Cooking Around the World: Mákos Guba, traditional Hungarian Christmas Dessert

Traditional Hungarian Christmas dessert with poppy seeds and honey

Cooking Around the World: Mákos Guba, traditional Hungarian Christmas Dessert

This dessert brings back so many memories from my childhood. In Hungary the Christmas tree is decorated on the Holy Night (December 24) in immediate families. For us, Christmas is a private, family holiday and we don’t go to parties. Most families decorate the tree together, but some families keep the tradition that the tree should be a surprise for children, who believe it is brought by angels.

When I was a child I entered the room with my brother only when the small tree bells rang. Everything was magical: the smell of the Christmas tree, lit candles and sparklers on the tree. Gifts were laid around the tree with small labels saying who they were for. We usually sang one or two Christmas songs, then opened the gifts and spent the night together.

The menu for Christmas Eve in Hungary is very traditional. We usually have fish soup made from carp, followed by fried carp with french fries or potato salad. As a dessert we eat beigli, a special pastry roll filled with poppy seed or walnut.

Cooking Around the World: Mákos Guba, traditional Hungarian Christmas Dessert

Also a Christmas classic, mákos guba is a dessert made with poppy seeds and honey. Poppy seed is a popular ingredient all over Central-Eastern Europe and there are many dessert recipes in the Hungarian cuisine that call for it.

Mákos guba is baked in the belief that the poppy seeds bring good luck and lots of money in the new year. A quick way to make it is using a day-old, dry kifli, a crescent-shaped pastry, but you can use any type of roll or bread. I make it the traditional way from yeasted dough as I learned from my grandmother.

Cooking Around the World: Mákos Guba, traditional Hungarian Christmas Dessert

Mákos Guba, Hungarian Christmas Dessert

Ingredients (serves 2):
20 ml lukewarm milk
1 + 5 tsp sugar
12 g fresh yeast
280 g all-purpose flour, sifted
40 g unsalted butter, melted
1 egg yolk
1 egg white, for the glaze
pinch of salt
5 tbsp honey
10 tbsp ground poppy seeds
boiling water

Directions
Before you start making the dough, keep all the ingredients at room temperature for an hour.

In a small bowl dissolve the yeast and 1 teaspoon of sugar in 10 milliliters of lukewarm milk. Let it stand until foamy, about 5 minutes.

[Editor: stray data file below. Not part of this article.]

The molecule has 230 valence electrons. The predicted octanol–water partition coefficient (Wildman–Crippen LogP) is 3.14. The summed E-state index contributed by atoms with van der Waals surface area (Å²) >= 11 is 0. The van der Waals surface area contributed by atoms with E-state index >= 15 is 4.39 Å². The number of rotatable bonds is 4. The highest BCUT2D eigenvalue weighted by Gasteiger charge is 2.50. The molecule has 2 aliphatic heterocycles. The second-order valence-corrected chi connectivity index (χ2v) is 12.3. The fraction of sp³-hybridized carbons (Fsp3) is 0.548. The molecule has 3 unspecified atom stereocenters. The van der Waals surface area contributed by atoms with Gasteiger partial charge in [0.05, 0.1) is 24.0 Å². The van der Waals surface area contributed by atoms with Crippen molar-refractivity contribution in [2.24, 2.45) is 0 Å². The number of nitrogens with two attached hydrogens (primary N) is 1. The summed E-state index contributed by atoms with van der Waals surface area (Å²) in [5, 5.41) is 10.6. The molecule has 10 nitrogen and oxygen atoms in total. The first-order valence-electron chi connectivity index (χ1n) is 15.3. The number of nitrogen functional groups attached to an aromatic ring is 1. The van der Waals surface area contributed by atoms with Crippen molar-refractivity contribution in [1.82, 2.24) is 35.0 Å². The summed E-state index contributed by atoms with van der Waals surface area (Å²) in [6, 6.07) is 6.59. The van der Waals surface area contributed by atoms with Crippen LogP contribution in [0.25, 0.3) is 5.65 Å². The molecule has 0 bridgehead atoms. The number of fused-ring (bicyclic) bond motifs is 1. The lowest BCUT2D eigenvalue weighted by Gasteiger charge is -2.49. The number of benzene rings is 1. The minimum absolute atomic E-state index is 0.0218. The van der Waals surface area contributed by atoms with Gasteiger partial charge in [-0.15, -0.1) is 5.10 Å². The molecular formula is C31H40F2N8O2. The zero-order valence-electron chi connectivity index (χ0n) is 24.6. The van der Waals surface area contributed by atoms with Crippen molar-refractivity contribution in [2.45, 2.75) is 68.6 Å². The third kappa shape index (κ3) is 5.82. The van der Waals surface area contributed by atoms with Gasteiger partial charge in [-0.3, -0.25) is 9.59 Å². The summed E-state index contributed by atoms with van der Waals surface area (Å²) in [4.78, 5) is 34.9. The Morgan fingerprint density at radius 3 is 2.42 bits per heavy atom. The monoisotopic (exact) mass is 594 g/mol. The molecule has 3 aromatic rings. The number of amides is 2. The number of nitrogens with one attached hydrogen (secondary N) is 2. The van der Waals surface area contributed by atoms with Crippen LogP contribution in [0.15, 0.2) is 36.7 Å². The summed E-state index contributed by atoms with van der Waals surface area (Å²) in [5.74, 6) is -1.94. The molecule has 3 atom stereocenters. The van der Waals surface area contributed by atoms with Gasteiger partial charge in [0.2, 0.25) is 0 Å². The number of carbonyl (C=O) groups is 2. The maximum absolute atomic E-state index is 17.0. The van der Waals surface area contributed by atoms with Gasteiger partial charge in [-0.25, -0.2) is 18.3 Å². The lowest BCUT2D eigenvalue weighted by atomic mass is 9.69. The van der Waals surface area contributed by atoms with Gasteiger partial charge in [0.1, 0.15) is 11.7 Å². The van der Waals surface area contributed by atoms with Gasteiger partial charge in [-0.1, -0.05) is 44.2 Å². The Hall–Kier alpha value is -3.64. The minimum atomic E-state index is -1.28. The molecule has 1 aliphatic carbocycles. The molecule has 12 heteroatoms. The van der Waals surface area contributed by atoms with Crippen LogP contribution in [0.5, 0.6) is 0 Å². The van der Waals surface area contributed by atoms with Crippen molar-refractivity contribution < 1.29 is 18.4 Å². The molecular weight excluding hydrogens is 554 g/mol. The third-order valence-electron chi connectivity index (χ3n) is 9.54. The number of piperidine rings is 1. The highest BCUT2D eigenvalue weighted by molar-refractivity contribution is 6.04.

In a large bowl whisk the egg yolk with 5 teaspoons of sugar and a pinch of salt. Then add the melted butter. Add the yeast mixture and the remaining lukewarm milk. Gradually add the flour and use a wooden spoon to combine the dough. When the dough holds together, it is ready for kneading.

Turn the dough out onto a well-floured surface and knead until smooth, shiny and elastic (about 10 minutes). Place the dough in a buttered bowl, turning to coat evenly with butter. Cover with a tea towel and let it rise in a warm place for an hour, until it’s almost doubled in size.

Pinch a small piece from the dough and on the floured surface roll it out (with your hands and palms) to form a 10 cm-long rope (diameter 2-3 cm). Repeat with the remaining dough. Cut each rope into small (2 cm long) pieces and form them into small balls with your hands. Place them on a baking sheet, cover with a tea towel and let them rise again for 30-45 minutes.

Cooking Around the World: Mákos Guba, traditional Hungarian Christmas Dessert

Preheat the oven to 180°C (350°F). Brush the balls with the remaining egg white. Bake until golden brown for about 30 to 35 minutes.

Place the baked balls in a heat-proof bowl and add in boiling water, just enough to cover. Let them soak for 3 to 4 minutes, then drain.

Place the balls in a serving bowl, pour honey over them and sprinkle with poppy seeds. Mix with a spoon and serve warm.

*All photos by Zita Nagy ©

Cooking Around the World takes place each Friday. Visit the archives.

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